He was more happily inspired when he threw over his legal studies and went to travel in Russiamarker. The outcome of that tour was his book on The Russian Shores of the Black Sea (1853).

Between 1853 and 1861 he was successively secretary to Lord Elgin during the negotiation of the Canada Reciprocity treaty at Washingtonmarker, and the companion of the Duke of Newcastle on a visit to the Circassian coast during the Crimean War.

China and Japan

Oliphant was Lord Elgin's private secretary on his expedition to Chinamarker and Japanmarker. In 1861 he was appointed first secretary of the British legation in Japan under Minister Plenipotentiary (later Sir) Rutherford Alcock, and might have made a successful diplomatic career if it had not been interrupted, almost at the outset, by a night attack on the legation, in which he nearly lost his life. He permanently lost the full use of his hand. It seems probable that he never properly recovered from this affair.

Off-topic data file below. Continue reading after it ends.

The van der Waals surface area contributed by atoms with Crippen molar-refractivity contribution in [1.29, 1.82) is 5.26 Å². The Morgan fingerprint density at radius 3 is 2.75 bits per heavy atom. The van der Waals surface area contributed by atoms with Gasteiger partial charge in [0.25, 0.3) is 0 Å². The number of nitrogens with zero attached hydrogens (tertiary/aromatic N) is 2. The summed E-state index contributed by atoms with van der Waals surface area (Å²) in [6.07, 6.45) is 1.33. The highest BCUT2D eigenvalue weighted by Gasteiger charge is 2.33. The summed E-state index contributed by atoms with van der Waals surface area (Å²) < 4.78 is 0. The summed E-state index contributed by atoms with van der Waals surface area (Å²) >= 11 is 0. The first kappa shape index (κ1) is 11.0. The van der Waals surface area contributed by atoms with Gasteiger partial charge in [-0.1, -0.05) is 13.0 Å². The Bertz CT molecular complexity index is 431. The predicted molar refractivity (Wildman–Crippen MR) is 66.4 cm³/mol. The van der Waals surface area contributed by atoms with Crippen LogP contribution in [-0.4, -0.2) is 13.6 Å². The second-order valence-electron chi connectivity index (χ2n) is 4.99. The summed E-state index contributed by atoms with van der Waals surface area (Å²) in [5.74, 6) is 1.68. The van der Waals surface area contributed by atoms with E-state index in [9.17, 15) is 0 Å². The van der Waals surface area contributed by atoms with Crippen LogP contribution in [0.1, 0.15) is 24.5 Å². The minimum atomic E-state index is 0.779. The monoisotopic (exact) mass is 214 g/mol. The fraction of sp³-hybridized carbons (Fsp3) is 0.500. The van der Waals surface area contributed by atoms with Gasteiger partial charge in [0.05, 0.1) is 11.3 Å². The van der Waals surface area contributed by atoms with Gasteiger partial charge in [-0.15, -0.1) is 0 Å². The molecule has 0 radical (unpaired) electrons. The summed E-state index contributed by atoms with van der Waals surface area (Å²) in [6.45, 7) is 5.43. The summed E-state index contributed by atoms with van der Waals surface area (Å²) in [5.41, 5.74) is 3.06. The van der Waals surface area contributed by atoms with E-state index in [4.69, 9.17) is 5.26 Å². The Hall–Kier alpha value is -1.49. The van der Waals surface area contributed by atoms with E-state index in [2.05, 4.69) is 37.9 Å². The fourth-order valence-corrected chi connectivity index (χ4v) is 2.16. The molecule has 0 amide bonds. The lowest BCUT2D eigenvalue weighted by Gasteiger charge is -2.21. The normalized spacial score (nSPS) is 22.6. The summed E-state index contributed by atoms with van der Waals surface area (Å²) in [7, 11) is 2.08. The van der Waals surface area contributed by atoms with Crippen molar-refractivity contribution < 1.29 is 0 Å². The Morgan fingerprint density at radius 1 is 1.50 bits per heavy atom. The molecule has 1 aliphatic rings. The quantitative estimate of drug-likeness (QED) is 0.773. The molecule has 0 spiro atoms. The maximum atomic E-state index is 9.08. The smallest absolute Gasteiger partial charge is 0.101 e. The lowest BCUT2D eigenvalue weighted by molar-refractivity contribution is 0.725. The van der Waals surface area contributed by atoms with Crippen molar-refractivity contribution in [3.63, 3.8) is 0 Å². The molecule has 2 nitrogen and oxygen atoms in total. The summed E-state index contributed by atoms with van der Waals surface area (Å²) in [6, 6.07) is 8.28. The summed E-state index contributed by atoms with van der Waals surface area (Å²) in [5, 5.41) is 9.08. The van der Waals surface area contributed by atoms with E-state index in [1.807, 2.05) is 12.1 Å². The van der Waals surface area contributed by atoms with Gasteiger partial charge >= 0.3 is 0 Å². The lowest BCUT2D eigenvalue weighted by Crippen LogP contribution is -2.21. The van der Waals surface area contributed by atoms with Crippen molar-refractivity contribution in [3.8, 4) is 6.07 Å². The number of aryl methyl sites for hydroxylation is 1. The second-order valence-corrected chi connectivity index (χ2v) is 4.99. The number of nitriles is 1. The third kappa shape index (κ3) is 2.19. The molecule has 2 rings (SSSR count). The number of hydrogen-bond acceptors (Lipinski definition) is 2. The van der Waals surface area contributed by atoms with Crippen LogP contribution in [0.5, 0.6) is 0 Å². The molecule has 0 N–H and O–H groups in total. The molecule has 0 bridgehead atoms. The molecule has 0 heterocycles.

He arrived at Edo at the end of June 1861. On the evening of 5 July a night attack was made on the legation by xenophobic ronin. His pistols in their locked travelling box, Oliphant rushed out with a hunting-whip, and was attacked by a Japanese with a heavy two-handed sword. A beam, invisible in the darkness, interfered with the blows, but Oliphant was severely wounded, and sent on board ship to recover. He had to return to England after a visit to Korea, where he discovered a Russian force occupying a secluded bay, and obtained their withdrawal.

See Lawrence Oliphant's Narrative of the Earl of Elgin's mission to China and Japan, 1857-8-9 (2 volumes), 1859 (reprinted by Oxford University Press, 1970) {ISBN 978-0196410043}


He returned to England and resigned the service, and was elected to parliament in 1865 for Stirling Burghs.